2018 National Trial Team champions bring home host of individual honors from regional competition

Photo of students practicing for trial advocacy

(Winston-Salem, N.C., Feb. 7, 2019) — The 2018 National Trial Team champions returned from the regional competition of the 2019 TYLA National Trial Competition (NTC) with a collection of individual recognitions and accolades—some of which serve as an unprecedented milestone in Wake Forest history.

Team Monster, which included Virginia Stanton (JD ’19), Andrew Shortt (JD ’20), and Phillip Jester (JD ’20), as well as Team Mamma Bear, which included Tracea Rice (JD ’19), Darius Lamonte (JD ’19), and Shameka Rolla (JD ’20), were coached by Mark Boynton (JD ’97) and Aindrea Pledger (JD ’10). After the Demon Deacon’s historical first- and second-place finish in the 2018 national competition, Wake Forest Law was colloquially the “one to beat,” according to Coach Boynton.

Team Monster had three hard-fought trials and ended the preliminary rounds with one win and two losses, but nevertheless finished the competition with the second-highest point total and third highest point differential among all 20 teams. Stanton received the Outstanding Advocate Award with the 4th highest score total of all competitors.

Team Mamma Bear finished the preliminary round with an undefeated record, allowing them to enter the next round as the No. 1 seed. The squad later faced William & Mary and prevailed in a 3-2 decision. Rice and Lamonte would end up defending against the home team, South Carolina, but would end up losing in a 2-1 decision. For the second year in-a-row, Rice was named the Best Overall Advocate of the tournament.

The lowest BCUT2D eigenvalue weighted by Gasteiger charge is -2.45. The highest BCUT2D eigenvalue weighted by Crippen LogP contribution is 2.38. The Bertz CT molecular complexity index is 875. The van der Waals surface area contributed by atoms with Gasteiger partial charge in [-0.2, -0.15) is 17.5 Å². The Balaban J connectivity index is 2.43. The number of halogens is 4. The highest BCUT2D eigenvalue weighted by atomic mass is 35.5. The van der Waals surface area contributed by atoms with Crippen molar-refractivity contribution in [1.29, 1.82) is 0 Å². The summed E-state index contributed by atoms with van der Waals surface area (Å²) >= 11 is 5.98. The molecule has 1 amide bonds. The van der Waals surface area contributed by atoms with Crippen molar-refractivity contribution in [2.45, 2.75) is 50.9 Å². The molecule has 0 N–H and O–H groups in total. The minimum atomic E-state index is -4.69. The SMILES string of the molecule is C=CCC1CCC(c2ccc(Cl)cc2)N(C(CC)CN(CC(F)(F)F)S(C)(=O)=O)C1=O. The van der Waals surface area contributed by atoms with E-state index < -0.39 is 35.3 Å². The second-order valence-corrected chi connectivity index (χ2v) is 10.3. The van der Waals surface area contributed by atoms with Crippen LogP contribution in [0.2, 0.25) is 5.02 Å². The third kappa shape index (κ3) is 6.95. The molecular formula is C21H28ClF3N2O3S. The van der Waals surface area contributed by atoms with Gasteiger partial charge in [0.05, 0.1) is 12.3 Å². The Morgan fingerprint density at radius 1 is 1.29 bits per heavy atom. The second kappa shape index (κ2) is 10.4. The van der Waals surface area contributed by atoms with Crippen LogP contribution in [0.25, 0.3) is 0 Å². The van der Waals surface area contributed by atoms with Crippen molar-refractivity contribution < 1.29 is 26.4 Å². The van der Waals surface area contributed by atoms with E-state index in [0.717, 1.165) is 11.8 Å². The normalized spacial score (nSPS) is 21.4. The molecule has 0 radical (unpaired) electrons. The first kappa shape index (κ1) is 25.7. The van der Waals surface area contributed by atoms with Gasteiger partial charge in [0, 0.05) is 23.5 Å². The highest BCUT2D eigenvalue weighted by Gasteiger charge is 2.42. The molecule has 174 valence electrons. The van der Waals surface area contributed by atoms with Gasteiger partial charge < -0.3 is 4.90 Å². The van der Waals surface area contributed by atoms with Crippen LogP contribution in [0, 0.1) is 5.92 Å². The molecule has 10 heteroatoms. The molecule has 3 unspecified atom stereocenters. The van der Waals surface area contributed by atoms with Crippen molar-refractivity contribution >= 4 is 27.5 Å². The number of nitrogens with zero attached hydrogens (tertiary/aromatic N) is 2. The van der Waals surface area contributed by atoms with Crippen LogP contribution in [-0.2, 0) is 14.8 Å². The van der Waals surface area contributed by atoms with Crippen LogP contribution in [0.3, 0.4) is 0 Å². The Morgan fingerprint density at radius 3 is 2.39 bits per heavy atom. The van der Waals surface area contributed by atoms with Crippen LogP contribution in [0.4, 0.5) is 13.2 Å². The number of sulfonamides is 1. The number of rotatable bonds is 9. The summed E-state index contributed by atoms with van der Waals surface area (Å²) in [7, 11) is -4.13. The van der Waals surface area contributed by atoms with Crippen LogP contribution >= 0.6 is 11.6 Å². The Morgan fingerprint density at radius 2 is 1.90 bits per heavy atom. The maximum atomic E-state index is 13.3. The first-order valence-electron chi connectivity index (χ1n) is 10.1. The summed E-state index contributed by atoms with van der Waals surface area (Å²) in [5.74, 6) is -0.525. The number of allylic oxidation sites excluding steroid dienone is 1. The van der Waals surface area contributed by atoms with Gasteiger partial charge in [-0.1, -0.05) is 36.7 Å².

“We should be proud of these students and their teammates as they have accomplished historic and unprecedented achievements for our School and our University,” said Coach Boynton. “It is always my privilege to coach these students.”

Stanton and Rice, with their multiple campaigns at the NTC, their championship experience at the Tournament of Champions (TOC), and numerous individual awards, are now two of the most decorated student trial advocates in the nation and in school history.

Lamonte, who was undefeated in competition for eleven straight trial competitions, will also graduate from Wake Forest as a distinguished trial advocate.

Since 2017, Wake Forest School of Law has brought home four national championship in just two years with the National Trial Team most recently winning the 2018 TOC in October. The win makes Wake Forest the only law school to win the AAJ Student Trial Advocacy Competition, the National Moot Court Competition, the American College of Trial Lawyers National Trial Competition, and the Tournament of Champions in consecutive years.

Learn more about Wake Forest Law’s “quadfecta” of recent wins at wfu.law/quadfecta

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About Wake Forest University School of Law:

Wake Forest School of Law has committed to keeping legal education small and personable for over 35 years. Established in 1894, the law school is located in Winston-Salem, N.C. Wake Forest law school is ranked No. 32 in the nation and offers several degrees, which include the Juris Doctor (JD) with dual and concurrent degree options, an online Master of Studies in Law (MSL), a Master of Laws (LL.M.), and the Doctor of Juridical Science (SJD). Learn more about Wake Forest School of Law at www.law.wfu.edu